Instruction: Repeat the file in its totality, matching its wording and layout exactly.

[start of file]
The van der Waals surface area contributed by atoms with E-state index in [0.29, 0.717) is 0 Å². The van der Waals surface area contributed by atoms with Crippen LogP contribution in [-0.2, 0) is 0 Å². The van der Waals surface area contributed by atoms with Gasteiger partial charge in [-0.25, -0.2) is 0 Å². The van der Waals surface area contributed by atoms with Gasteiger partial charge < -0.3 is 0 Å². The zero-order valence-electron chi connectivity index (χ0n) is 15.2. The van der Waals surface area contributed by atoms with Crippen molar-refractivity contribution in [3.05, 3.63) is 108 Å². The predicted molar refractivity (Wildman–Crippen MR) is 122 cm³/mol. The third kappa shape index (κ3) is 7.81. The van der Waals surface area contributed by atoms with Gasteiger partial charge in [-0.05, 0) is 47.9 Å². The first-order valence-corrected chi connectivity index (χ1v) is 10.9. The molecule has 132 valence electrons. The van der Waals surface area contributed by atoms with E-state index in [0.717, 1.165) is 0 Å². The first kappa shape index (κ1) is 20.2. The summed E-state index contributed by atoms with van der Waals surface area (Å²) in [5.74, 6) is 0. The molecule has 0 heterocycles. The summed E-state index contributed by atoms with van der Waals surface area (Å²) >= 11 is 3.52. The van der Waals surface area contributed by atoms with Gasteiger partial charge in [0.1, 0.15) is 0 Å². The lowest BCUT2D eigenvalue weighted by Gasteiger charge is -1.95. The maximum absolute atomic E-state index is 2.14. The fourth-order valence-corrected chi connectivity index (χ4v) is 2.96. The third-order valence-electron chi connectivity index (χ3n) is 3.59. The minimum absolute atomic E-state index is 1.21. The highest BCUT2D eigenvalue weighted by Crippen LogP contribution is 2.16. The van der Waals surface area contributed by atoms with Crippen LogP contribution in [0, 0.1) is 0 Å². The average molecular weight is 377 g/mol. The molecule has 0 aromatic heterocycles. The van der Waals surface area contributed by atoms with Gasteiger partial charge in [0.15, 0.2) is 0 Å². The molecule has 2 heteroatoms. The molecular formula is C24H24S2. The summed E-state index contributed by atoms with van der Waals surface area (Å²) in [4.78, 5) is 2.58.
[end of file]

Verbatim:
The van der Waals surface area contributed by atoms with E-state index in [0.29, 0.717) is 0 Å². The van der Waals surface area contributed by atoms with Crippen LogP contribution in [-0.2, 0) is 0 Å². The van der Waals surface area contributed by atoms with Gasteiger partial charge in [-0.25, -0.2) is 0 Å². The van der Waals surface area contributed by atoms with Gasteiger partial charge < -0.3 is 0 Å². The zero-order valence-electron chi connectivity index (χ0n) is 15.2. The van der Waals surface area contributed by atoms with Crippen molar-refractivity contribution in [3.05, 3.63) is 108 Å². The predicted molar refractivity (Wildman–Crippen MR) is 122 cm³/mol. The third kappa shape index (κ3) is 7.81. The van der Waals surface area contributed by atoms with Gasteiger partial charge in [-0.05, 0) is 47.9 Å². The first-order valence-corrected chi connectivity index (χ1v) is 10.9. The molecule has 132 valence electrons. The van der Waals surface area contributed by atoms with E-state index in [0.717, 1.165) is 0 Å². The first kappa shape index (κ1) is 20.2. The summed E-state index contributed by atoms with van der Waals surface area (Å²) in [5.74, 6) is 0. The molecule has 0 heterocycles. The summed E-state index contributed by atoms with van der Waals surface area (Å²) >= 11 is 3.52. The van der Waals surface area contributed by atoms with Gasteiger partial charge in [0.1, 0.15) is 0 Å². The lowest BCUT2D eigenvalue weighted by Gasteiger charge is -1.95. The maximum absolute atomic E-state index is 2.14. The fourth-order valence-corrected chi connectivity index (χ4v) is 2.96. The third-order valence-electron chi connectivity index (χ3n) is 3.59. The minimum absolute atomic E-state index is 1.21. The highest BCUT2D eigenvalue weighted by Crippen LogP contribution is 2.16. The van der Waals surface area contributed by atoms with Crippen LogP contribution in [0, 0.1) is 0 Å². The average molecular weight is 377 g/mol. The molecule has 0 aromatic heterocycles. The van der Waals surface area contributed by atoms with Gasteiger partial charge in [0.15, 0.2) is 0 Å². The molecule has 2 heteroatoms. The molecular formula is C24H24S2. The summed E-state index contributed by atoms with van der Waals surface area (Å²) in [4.78, 5) is 2.58.